(e.g. no ramps), too many students

that accessibility, universal design

teacher stopped using the accessibility

and not enough teaching staff and/or

for learning and accessibility are

technology. The children who had

prohibitive fees.

most powerful when considered as a

In closing, it is essential to recognise

value-add and a strength, as opposed

visited her classroom the year before

When students are admitted,

and were now in her class asked her

they are often excluded, socially and

to obligation and burden. We close

to start using it again – we like it so

educationally. For example, children

this article with a passage from our

much better when the teacher is easier

with disabling conditions are often

University’s Disability Action Plan in a

to hear.

seen playing alone or with a paid adult,

section titled, Strength in Diversity.

In higher education, an educator in

because schools do not make the effort

An inclusive, diverse institution is

online learning changed the font and the

to support their social acceptance,

a strong and flexible one. Rising to the

contrast for a student with low vision

appreciation and inclusion. Many children

challenge of creating an equitable and

and started posting the full transcripts

and adults with disabling conditions are

accessible environment is to lead by

from his recorded lectures for a deaf

taught separately and/or with different

example, to drive innovation, to empower

student. The educator received a

curriculum and experiences than students

and to inspire. Ultimately, it leads us

to implement accessibility and

flood of emails from many members

without such conditions. When they are

towards achieving the best possible

scale-it-up so that other students

of the class thanking him for making

taught together, educational activities

outcomes for our staff, students and

benefit, through universal design

the changes. He noted that many of

and materials are often prohibitive. For

communities. n

for learning. Furthermore, the W3C

these thanks came from students from

example, even with today’s technology,

Web Accessibility Initiative features

non-English speaking backgrounds.

blind students usually receive Braille

‘practical tips anyone can use.’

International student education is

versions of university course-texts half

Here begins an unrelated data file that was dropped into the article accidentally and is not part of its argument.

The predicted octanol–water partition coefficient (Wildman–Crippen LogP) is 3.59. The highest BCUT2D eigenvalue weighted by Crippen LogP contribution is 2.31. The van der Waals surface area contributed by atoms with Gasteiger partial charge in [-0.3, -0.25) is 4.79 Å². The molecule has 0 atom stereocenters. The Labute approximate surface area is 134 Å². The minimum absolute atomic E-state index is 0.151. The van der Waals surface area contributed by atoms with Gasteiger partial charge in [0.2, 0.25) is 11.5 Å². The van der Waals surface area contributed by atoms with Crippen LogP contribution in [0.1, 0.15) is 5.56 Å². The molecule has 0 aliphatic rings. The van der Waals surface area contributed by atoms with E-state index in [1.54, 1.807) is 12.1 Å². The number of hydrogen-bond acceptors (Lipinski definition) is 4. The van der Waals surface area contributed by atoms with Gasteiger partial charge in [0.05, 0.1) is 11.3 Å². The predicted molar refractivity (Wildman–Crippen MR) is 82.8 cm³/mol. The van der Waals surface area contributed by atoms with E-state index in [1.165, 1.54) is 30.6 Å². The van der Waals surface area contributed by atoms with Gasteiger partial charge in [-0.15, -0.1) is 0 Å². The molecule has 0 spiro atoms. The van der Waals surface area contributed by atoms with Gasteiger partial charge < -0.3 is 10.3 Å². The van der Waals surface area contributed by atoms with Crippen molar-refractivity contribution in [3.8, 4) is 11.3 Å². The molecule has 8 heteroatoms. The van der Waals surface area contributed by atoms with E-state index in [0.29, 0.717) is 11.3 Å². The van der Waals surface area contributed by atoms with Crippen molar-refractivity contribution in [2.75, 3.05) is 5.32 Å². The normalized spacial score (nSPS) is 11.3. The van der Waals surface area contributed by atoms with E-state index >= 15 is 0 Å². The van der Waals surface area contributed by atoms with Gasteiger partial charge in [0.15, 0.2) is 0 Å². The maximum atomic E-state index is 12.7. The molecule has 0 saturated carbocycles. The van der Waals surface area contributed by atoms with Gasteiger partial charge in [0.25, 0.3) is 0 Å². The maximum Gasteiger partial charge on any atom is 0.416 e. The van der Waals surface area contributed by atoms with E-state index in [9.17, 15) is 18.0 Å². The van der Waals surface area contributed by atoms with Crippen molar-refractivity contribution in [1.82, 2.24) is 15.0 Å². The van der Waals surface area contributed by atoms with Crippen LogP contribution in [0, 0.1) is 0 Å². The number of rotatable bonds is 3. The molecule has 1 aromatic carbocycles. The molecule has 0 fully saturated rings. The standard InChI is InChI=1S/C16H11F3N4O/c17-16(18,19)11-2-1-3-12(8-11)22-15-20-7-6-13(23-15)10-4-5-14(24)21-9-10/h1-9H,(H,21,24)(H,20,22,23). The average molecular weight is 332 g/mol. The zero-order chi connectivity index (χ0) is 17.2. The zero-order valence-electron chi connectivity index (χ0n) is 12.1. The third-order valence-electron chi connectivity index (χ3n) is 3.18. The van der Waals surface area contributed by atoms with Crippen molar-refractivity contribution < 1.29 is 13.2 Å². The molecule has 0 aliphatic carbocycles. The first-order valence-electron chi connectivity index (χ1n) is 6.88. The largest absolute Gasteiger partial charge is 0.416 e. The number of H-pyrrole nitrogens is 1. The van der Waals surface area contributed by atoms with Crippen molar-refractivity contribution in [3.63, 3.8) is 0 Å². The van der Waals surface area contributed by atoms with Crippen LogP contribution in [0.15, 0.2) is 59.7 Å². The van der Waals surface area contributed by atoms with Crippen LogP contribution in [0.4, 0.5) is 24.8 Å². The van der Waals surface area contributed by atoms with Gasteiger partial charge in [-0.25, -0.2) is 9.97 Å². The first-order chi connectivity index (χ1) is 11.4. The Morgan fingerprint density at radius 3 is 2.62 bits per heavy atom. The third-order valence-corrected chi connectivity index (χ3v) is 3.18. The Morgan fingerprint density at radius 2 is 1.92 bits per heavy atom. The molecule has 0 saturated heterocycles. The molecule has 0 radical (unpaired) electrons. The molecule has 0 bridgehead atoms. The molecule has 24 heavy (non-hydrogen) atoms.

Director, Advancement of Learning

Australia’s third-highest export industry

way through the semester.

and Teaching at the University of

However, even with these

Professor Shelley Kinash is the

standards, educational accessibility

and many research studies show that

The travesty of exclusion is that

is still mostly a tick-box exercise.

educators who apply UDL, better meet

education is a social process designed

True impact for those with disabling

the needs of these learners.

to add value and thus opportunities

and Electronics Engineer registered

Southern Queensland. Akshay Sahay is an Electrical

for individuals and societies. When

with Engineers Australia. He is a

In Australia, students with disabling

and universities need to be accessible

education is designed to work for all

Senior Technical Officer in Assistive

conditions have lower success rates

is that education has the power to

students, regardless of whether or

Technologies and an Academic

and are much more likely to drop-out

change lives for students with disabling

not they have a disabling condition,

in Engineering at the University of

of university than students without

conditions. There are approximately

the outcomes level the playing field.

Southern Queensland.

conditions has not been achieved.

The second reason why schools





Adding the A to STEM with Maker Education

New York, added, “STEAM opens up

with the term Science, Technology, Engineering and Mathematics (STEM).

“It’s room for artistic expression

way that this manifested for Singh was

But what about STEAM? STEAM is

and student ownership,” said Patrick

in doing marketing for his school’s

STEM + the Arts. By adding the arts,

Benfield, STEAM and makerspace

robotics teams. The students had to

teachers create an essential tool for

director at St. Gabriel’s School in Austin,

come up with a slogan and poster.

attracting students who otherwise

Texas. “With STEAM, it’s the sense that

would have found more traditional

these things aren’t siloed. It’s all mixed

specialist at George Washington

STEM education inaccessible.

together in different proportions. That’s

Carver Middle School in Tulsa,

To integrate arts into STEM, the

how the world is – it’s complex.”

Oklahoma, integrating maker

Chances are, you are already familiar

educators we interviewed are finding success with maker education.

Paul Singh, a fifth-grade teacher at the Kensico School in Valhalla,

a whole new level of creativity.” One

For Kristi Merchant, library media

education and STEAM means allowing for greater student choice.




It works the other way too. “You

Institute’s [program] on the history of

have those kids that are artistically

photography and we learned how they

inclined anyway,” Merchant said. “So

first started making prints. The movie

you give them this little in to STEM

Miss Peregrine’s Home for Peculiar

and they love it. If you told them they

Children had just come out, and the

had to read a regular book they would

author collects strange and unusual

protest, but with a graphic book they

photos to use as characters for his